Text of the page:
Tools And Techniques

You can draw a portrait using any of the popular media: pencil, charcoal, pastel, pen and ink, watercolour, felt-pen, etc. Each one of them, however, will produce different effects, not only due to the specific characteristics of the medium and the technique used, but also in relation to the characteristics of the surface on which it is drawn: smooth or rough-textured paper, card, white or coloured paper, etc. The drawings shown on these two pages demonstrate how different media effectively render the complex tonal values of the human face and body.

Pen and black Indian ink on smooth paper

Ink is widely used by artists. It can be applied either with a brush or with a pen, but special effects can be achieved using bamboo reeds, large nibs, fountain pens, technical pens, felt-pens, or ball-point pens. Tones can usually be graded by drawing more or less dense lines over one another at right angles (cross-hatching). It is advisable to draw on smooth, good quality paper or card, so that the surface won't fray or absorb ink irregularly.

How Ink Face Using Cross Hatching

Pencil (B and 2B) on rough-textured paper

Pencil is the most widely used medium for any type of drawing and, in figures and portraits, it allows you to be spontaneous and is convenient to use. It can be used for very complex drawings or for small studies and quick reference sketches: for the latter very fine leads are suitable, while for the former you can use thicker and softer-grade graphites. Graphites (leads that are held in mechanical, clutch pencils) as well as pencils (wood-encased graphites) are graded according to their consistency: from 9H, the hardest, which traces thin and faint lines, to 6B, very soft, which traces thick and dark lines with ease.

Tonal Portrait Renderings

Compressed charcoal on paper

Charcoal is perhaps the ideal medium for portrait study as it is very easy to control when applying tones but also allows you to achieve fairly sharp detail. It should, however, be used 'broadly', concentrating on the overall rendering of the 'shapes': this exploits its greatest assets, as it is both versatile and evocative. You can use either compressed charcoal or willow charcoal but be careful, in either case, not to smudge the sheet. Charcoal strokes can be blended and smudged by gently rubbing with a finger, and tones can be softened by blotting with a soft eraser (kneadable putty eraser). The finished drawing should be protected by spraying with fixative.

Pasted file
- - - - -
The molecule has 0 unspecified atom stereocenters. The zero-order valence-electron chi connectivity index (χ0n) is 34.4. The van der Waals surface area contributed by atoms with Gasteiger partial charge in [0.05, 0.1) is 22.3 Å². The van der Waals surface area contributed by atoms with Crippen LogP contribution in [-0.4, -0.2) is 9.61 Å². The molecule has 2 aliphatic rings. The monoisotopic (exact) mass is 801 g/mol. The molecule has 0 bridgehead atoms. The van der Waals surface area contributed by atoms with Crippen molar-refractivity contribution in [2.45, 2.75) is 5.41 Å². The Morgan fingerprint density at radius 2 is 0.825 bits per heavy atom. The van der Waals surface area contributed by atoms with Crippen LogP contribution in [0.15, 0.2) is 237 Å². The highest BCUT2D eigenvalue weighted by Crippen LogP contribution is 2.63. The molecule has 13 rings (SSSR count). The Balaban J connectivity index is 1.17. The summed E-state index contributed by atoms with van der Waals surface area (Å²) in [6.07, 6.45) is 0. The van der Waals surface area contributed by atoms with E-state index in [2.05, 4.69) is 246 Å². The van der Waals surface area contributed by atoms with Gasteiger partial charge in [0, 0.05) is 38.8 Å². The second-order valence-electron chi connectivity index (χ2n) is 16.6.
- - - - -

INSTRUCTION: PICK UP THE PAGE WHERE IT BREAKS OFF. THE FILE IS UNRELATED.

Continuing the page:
Charcoal Rubbing Techniques

Monochromatic watercolour on medium-textured paper

Watercolours, water-soluble inks, and water-diluted Indian ink are ideal for portrait study, although they are closer to painting than to drawing, as they are applied with a brush and require a tonal vision which is both concise and expressive. For quick studies you can use water-soluble graphites or colour pencils (to blend strokes easily, wipe them with a water-soaked brush) and it is advisable to use heavy card so that the moisture will not cause the surface to cockle and become irregular.

Pen and ink, watercolour, white pastel on coloured paper

'Mixed' media involves using different materials to achieve a drawing with unusual effects. Although still 'graphic' materials, their more complex application requires good control and a good knowledge of the media themselves if we are to avoid muddled results of little aesthetic meaning. Mixed media are very effective on texturea and coloured, or dark, supports.

Face Drawing Cross Hatching

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Responses

  • May
    How to ink a face using cross hatching?
    8 years ago
  • curzio
    How to draw cross hatching?
    7 years ago
  • micheal mcknight
    Are techniques used for drawing faces different than painting them?
    7 years ago
  • Veli-Matti
    How to draw portrait face step by step by pictures?
    7 years ago
  • rhoda
    How draw the human face using cross hatching?
    1 year ago

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